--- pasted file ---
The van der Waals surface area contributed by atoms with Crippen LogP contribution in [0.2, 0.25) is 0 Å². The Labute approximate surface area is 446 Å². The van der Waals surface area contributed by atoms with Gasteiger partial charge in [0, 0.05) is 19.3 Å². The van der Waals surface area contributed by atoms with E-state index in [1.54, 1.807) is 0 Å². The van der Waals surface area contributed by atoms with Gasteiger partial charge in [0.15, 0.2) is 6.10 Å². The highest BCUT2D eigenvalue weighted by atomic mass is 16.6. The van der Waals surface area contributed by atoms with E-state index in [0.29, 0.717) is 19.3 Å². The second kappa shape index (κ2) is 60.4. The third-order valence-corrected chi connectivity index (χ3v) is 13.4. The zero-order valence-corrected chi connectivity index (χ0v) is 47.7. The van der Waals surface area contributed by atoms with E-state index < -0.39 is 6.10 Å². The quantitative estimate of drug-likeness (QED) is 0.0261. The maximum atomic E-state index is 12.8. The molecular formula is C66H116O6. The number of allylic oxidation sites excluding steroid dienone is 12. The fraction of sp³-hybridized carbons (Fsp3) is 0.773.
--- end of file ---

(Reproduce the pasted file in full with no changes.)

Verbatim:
The van der Waals surface area contributed by atoms with Crippen LogP contribution in [0.2, 0.25) is 0 Å². The Labute approximate surface area is 446 Å². The van der Waals surface area contributed by atoms with Gasteiger partial charge in [0, 0.05) is 19.3 Å². The van der Waals surface area contributed by atoms with E-state index in [1.54, 1.807) is 0 Å². The van der Waals surface area contributed by atoms with Gasteiger partial charge in [0.15, 0.2) is 6.10 Å². The highest BCUT2D eigenvalue weighted by atomic mass is 16.6. The van der Waals surface area contributed by atoms with E-state index in [0.29, 0.717) is 19.3 Å². The second kappa shape index (κ2) is 60.4. The third-order valence-corrected chi connectivity index (χ3v) is 13.4. The zero-order valence-corrected chi connectivity index (χ0v) is 47.7. The van der Waals surface area contributed by atoms with E-state index < -0.39 is 6.10 Å². The quantitative estimate of drug-likeness (QED) is 0.0261. The maximum atomic E-state index is 12.8. The molecular formula is C66H116O6. The number of allylic oxidation sites excluding steroid dienone is 12. The fraction of sp³-hybridized carbons (Fsp3) is 0.773.